A state lawmaker's crusade to increase the amount of Tennessee's lottery scholarships is raising concerns among his colleagues and the governor, who say giving full scholarships this early in the program may create a financial crisis down the road.
Sen. Steve Cohen, the main sponsor of the bill that created the scholarships last year, said he wants them to fully cover tuition at the state's colleges and universities.
Currently, scholarships cover about 75% of students' tuition and fees.
Cohen, a Memphis Democrat, pushed last year for increasing the awards for students at four-year colleges to $4,000 and to $2,000 for two-year college students, but lawmakers were hesitant to commit too much money to a program just in its second year.
"It's the people's money," said Cohen, who lobbied for a state lottery for decades before voters approved the games in 2002. "The money should go to the people and not just be put in some type of reserve account."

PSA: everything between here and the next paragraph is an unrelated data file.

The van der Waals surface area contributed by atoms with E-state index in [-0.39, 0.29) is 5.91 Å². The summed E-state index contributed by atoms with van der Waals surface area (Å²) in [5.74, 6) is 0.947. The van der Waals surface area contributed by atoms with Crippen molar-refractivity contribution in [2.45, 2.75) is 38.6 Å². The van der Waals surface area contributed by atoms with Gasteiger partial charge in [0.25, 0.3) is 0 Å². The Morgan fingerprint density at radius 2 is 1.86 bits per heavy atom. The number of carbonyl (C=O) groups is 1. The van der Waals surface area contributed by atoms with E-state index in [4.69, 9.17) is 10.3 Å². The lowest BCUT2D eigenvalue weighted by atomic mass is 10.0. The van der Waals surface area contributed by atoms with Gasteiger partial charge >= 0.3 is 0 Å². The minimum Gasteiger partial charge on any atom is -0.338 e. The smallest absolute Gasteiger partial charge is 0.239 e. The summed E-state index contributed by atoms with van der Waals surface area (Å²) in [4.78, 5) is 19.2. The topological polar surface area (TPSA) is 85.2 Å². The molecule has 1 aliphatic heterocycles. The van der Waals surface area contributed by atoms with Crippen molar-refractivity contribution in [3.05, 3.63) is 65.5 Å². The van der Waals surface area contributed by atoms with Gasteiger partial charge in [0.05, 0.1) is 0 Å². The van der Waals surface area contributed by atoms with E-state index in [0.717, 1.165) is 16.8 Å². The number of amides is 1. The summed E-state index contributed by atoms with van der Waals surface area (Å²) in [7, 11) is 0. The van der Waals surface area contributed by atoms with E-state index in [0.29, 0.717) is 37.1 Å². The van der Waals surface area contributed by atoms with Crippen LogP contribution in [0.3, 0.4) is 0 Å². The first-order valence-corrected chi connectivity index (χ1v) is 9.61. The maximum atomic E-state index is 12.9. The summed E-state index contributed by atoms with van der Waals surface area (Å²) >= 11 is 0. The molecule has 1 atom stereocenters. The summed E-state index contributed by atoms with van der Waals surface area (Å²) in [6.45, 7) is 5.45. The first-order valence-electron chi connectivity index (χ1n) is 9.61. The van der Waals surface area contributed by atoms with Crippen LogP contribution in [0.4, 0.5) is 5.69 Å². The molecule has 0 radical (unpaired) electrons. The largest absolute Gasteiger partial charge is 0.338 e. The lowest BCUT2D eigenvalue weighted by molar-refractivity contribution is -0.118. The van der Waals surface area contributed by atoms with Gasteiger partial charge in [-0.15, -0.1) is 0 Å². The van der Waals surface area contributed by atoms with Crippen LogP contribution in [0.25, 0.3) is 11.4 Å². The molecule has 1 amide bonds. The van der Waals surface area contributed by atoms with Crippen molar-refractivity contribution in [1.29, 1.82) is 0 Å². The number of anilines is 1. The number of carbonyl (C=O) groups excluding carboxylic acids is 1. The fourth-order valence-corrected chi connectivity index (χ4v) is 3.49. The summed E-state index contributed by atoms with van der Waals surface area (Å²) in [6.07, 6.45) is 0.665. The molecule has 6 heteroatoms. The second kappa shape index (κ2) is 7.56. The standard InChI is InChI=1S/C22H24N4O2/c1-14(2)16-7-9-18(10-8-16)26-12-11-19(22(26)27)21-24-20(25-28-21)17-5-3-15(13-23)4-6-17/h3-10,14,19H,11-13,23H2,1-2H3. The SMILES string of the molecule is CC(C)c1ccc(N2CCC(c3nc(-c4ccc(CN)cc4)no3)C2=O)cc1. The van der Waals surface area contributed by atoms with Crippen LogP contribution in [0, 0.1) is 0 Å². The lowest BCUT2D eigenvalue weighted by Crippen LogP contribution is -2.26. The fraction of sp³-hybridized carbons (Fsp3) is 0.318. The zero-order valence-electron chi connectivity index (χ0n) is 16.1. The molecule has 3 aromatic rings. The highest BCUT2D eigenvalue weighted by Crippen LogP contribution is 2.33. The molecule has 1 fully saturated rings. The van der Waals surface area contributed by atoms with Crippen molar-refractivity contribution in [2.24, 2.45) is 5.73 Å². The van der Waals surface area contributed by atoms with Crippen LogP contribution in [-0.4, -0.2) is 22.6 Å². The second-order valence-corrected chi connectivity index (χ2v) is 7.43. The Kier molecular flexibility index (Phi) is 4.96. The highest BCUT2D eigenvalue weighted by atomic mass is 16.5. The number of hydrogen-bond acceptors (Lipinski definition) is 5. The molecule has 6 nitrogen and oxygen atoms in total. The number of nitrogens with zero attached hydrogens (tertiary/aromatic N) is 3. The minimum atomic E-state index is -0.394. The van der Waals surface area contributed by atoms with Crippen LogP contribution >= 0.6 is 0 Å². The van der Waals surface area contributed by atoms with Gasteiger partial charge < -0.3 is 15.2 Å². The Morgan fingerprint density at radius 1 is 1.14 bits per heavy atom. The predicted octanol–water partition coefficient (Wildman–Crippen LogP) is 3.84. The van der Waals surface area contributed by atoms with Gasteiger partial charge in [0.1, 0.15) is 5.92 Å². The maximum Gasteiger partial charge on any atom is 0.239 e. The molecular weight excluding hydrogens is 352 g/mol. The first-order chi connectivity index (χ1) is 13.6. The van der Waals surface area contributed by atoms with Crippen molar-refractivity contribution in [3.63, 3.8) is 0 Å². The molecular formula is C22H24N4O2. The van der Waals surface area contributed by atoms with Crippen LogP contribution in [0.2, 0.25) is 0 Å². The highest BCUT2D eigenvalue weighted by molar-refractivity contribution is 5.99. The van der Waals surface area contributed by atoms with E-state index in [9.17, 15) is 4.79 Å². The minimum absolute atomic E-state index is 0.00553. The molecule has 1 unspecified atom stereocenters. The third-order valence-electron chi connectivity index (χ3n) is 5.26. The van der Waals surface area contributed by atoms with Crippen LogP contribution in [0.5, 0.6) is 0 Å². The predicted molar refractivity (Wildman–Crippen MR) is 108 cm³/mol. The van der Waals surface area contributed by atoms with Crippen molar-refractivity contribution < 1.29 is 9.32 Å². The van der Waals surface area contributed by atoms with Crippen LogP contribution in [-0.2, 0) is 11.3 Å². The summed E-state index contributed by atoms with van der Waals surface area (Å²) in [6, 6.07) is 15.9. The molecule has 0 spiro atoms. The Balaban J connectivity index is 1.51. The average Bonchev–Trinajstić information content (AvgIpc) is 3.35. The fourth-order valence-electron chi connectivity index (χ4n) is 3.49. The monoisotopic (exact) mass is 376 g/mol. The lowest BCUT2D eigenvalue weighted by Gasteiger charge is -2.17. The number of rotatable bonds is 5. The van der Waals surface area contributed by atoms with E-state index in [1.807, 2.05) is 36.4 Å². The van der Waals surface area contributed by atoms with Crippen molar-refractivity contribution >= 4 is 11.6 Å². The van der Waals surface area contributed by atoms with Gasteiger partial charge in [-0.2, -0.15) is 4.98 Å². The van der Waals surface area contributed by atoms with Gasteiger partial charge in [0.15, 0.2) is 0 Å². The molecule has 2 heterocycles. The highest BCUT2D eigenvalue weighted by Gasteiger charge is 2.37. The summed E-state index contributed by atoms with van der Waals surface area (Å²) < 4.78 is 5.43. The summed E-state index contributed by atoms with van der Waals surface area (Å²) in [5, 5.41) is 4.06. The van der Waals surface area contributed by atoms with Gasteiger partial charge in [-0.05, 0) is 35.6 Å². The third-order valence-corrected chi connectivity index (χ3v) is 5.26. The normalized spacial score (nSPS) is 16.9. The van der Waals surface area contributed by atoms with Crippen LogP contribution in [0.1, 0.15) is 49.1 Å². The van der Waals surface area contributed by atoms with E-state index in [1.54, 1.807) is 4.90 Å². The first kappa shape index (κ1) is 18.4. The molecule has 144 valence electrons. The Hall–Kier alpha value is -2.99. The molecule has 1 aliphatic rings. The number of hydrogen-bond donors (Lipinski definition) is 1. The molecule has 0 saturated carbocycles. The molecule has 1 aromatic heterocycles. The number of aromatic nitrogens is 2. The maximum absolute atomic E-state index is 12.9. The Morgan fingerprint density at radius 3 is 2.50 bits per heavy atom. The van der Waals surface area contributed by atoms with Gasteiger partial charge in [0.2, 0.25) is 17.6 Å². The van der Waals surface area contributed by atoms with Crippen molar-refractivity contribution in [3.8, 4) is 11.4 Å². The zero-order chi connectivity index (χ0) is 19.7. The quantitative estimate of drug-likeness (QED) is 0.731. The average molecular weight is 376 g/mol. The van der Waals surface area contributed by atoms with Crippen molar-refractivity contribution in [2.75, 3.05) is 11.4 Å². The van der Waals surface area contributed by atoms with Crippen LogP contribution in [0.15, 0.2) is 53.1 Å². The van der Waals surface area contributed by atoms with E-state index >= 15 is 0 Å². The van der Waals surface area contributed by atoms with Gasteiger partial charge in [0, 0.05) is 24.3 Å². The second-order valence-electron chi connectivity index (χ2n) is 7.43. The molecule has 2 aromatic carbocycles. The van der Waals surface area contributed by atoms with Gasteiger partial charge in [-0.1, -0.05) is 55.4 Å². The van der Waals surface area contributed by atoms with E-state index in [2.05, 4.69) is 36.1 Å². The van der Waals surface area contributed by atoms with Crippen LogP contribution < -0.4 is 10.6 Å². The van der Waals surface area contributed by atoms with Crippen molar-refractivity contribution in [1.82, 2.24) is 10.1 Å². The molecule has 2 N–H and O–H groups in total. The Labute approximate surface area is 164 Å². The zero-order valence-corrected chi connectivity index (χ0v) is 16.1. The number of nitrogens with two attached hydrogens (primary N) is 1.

The lottery account has $201 million now, state officials said. To qualify for a lottery scholarship, Tennessee high school graduates must have a 3.0 GPA or 21 on the ACT assessment test.
This year, the second year the scholarships were available, awards for students at four-year schools increased by $300 to $3,300 and by $150 to $1,650 for students at two-year schools.
Cohen said he will try for another increase when the General Assembly convenes next month.
But some lawmakers say giving full scholarships this early in the program's history may hurt the state in the long run.
"We certainly don't need to get in a position where we have created some expectation that three or four years from now we can't meet," said Sen. David Fowler, R-Signal Mountain. "Promising a full scholarship at this early stage is not a good idea."
Lydia Lenker, spokeswoman for Gov. Phil Bredesen, said the governor has no plans to propose legislation concerning the lottery during the upcoming session.
"This past session, a good first step was made to address the governor's concerns about extending the scholarships to nontraditional students," she said in an e-mailed statement. "The governor continues to stress fiscal responsibility to ensure the state doesn't end up with a deficit."